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Bay Area Backlash On High-Tech Boom
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Source: San Francisco Chronicle
Bay Area Backlash On High-Tech Boom Dot-coms viewed as threat to lifestyle
Angelica Pence, Chronicle Staff Writer
Monday, October 23, 2000
A growing number of Bay Area cities are closing
ranks in a simmering battle against dot-coms that
have swarmed into once-sleepy downtowns.
``Our downtown is being eaten up by startups. Silicon
Valley is here, in a big, big way,'' said Redwood City
planner Charles Jany.
Never mind the seemingly endless stream of tax
revenue and new jobs pumped out by dot-coms,
chipmakers and computer firms throughout Silicon
Valley. These days, city planners say, the daily
congestion, skyrocketing housing costs and dwindling
parking spaces that have become synonymous with
the high-tech boom are too big a price to pay.
Palo Alto is the latest to take action, enacting an
emergency ordinance banning companies from
setting up shop in street-level retail spaces. San
Francisco, Redwood City, San Mateo and Menlo
Park likewise are closing the door to high-tech
startups and their corporate counterparts taking over
vacant spaces once occupied by largely blue-collar
shops and restaurants forced out by rent increases.
Redwood City -- home to software giant Oracle,
Internet service provider [email protected] and the
music swapper Napster -- recently imposed a 45-day
moratorium on most new office development so it
can diagnose its growing pains.
Tonight City Council members will decide whether to
extend the controversial ordinance, which places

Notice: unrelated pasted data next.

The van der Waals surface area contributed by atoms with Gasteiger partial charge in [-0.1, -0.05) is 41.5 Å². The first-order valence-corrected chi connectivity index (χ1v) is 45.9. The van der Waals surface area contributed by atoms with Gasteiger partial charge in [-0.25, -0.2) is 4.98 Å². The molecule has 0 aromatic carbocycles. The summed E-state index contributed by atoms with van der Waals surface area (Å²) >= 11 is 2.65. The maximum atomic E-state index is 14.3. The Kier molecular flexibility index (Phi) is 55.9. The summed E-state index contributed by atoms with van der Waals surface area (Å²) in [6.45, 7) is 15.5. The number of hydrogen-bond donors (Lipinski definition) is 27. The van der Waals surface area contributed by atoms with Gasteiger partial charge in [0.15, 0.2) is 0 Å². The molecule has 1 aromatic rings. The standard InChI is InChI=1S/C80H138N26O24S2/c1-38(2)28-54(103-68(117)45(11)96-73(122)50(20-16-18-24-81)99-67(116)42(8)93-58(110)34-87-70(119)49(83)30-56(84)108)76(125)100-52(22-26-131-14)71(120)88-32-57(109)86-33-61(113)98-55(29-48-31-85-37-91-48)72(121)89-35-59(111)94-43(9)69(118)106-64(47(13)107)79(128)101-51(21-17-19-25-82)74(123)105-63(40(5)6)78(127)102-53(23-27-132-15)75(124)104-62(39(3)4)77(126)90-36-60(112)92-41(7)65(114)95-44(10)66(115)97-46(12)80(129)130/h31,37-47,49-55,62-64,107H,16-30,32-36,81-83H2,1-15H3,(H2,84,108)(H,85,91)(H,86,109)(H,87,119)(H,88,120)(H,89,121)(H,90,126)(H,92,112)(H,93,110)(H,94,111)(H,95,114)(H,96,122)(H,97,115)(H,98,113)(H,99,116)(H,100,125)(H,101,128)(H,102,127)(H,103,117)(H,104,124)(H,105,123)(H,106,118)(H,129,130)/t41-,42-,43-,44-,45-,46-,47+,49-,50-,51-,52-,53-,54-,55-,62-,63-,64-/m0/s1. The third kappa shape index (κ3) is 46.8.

strict limits on industrial development for as long as
six months. The council first passed the ruling on
Sept. 11 prohibiting office developments on parcels
of 10,000 square feet or larger in most areas. Parking
requirements were also tightened and new
ground-floor offices completely suspended. Since
then, at least one would-be tenant opted to move
But the dot-com backlash is far from limited to the
Peninsula. The industry, which has been a major
contributor to the booming economy for a decade,
has pushed a construction boom and has also ushered
in gentrification. Rising rent and mounting
``e-victions'' are driving out not just mom-and-pop
corner stores, but lower- and middle-income families,
artists, nonprofit groups and small businesses.
In San Francisco, two propositions on the Nov. 7
ballot to varying degrees would curb tech growth in
the Mission District, Potrero Hill, Bayview-Hunters
Point and South of Market. According to the San
Francisco Rent Board, citywide housing evictions
have doubled since the Internet boom began in 1996.
Last year, 2,761 tenants lost their homes, compared
with 1,354 in 1996. Over the past two years, rent has
jumped fivefold and residential vacancies are less
than 1 percent.
Dot-com overload is also rampant throughout Silicon
In San Jose, protesters are preparing to a battle
against networking giant Cisco Systems, which plans
to build a $1.3 billion, 20,000-worker complex. Menlo
Park, San Carlos and San Mateo have all recently
enacted or are considering moratoriums to limit
high-tech development. In San Mateo, City Council
members voted last week to extend a recently
enacted moratorium to April 17. Between now and
then, planners hope to come up with ways to lure
more retail to the downtown.
``As office space becomes more scarce, we're
seeing more and more dot-commers moving in,'' the
city's senior planner Ronald Nunekawa said of San
Mateo County's 2 percent office vacancy rate. ``We
need to come up with some sort of long- term
policies that maintain the character of our
The e-commerce firm @TheMoment slipped through